Abstract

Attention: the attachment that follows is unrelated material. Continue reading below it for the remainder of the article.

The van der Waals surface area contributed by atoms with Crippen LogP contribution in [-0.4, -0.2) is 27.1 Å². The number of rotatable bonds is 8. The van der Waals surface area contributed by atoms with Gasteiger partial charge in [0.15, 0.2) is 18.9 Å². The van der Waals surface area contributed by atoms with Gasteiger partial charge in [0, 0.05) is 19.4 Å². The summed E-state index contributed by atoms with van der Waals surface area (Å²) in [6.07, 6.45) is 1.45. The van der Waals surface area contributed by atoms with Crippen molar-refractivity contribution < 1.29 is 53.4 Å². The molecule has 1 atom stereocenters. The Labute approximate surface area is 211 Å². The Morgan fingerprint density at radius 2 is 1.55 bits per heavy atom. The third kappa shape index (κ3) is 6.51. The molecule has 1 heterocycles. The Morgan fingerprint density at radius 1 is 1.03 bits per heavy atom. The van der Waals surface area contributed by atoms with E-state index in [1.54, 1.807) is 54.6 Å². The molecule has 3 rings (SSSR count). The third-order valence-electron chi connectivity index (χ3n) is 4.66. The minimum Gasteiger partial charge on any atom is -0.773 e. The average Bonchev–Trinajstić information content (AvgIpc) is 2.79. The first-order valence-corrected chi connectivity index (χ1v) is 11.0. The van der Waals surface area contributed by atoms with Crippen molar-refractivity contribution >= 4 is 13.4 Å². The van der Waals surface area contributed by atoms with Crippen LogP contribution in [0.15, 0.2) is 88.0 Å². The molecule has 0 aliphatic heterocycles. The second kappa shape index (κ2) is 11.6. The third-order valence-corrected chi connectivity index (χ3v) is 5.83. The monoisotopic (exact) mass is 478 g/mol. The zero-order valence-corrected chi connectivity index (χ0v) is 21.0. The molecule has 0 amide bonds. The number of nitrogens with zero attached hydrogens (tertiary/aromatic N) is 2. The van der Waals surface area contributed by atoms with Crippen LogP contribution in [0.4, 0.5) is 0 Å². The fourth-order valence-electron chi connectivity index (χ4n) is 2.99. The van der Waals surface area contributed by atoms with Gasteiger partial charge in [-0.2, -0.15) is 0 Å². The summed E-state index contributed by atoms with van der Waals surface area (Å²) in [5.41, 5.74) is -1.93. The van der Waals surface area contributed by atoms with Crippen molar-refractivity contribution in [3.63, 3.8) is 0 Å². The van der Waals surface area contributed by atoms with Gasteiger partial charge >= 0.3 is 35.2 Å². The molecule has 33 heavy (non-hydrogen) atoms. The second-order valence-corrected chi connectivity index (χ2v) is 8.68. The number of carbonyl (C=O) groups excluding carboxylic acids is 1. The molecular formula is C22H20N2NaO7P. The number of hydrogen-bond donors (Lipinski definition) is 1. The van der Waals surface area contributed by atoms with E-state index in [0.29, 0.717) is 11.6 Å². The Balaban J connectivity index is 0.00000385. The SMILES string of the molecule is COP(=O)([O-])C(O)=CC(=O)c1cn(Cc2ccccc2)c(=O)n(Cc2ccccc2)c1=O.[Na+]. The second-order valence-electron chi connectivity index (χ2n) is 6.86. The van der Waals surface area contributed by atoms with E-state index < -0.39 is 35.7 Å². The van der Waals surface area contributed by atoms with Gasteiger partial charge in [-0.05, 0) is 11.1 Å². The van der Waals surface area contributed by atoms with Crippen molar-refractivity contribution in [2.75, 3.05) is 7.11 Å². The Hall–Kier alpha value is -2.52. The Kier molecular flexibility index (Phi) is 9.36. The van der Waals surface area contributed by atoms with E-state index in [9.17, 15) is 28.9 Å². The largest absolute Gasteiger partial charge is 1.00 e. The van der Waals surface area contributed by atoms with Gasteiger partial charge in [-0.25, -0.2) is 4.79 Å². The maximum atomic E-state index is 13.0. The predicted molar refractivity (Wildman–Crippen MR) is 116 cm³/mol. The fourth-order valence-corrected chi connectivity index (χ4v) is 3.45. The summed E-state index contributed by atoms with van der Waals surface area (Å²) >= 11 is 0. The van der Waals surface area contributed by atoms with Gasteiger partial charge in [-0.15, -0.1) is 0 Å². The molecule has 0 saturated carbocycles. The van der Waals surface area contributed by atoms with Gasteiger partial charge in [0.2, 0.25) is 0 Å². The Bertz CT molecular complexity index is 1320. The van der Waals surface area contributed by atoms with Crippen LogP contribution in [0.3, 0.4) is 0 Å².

Theoretical laws governing rear‐wheel steering of a vehicle are developed from a linear model having two degrees of freedom. Such laws can aid in improving vehicle transient response. Examples are given of their use to show that the same handling behavior can be obtained in rear‐steering vehicles that are equipped with variant tires as with front‐steering vehicles equipped with standard tires. Tire variants studied were cornering stiffness and relaxation length. The laws also suggest ways to nullify lags in steering actuation.

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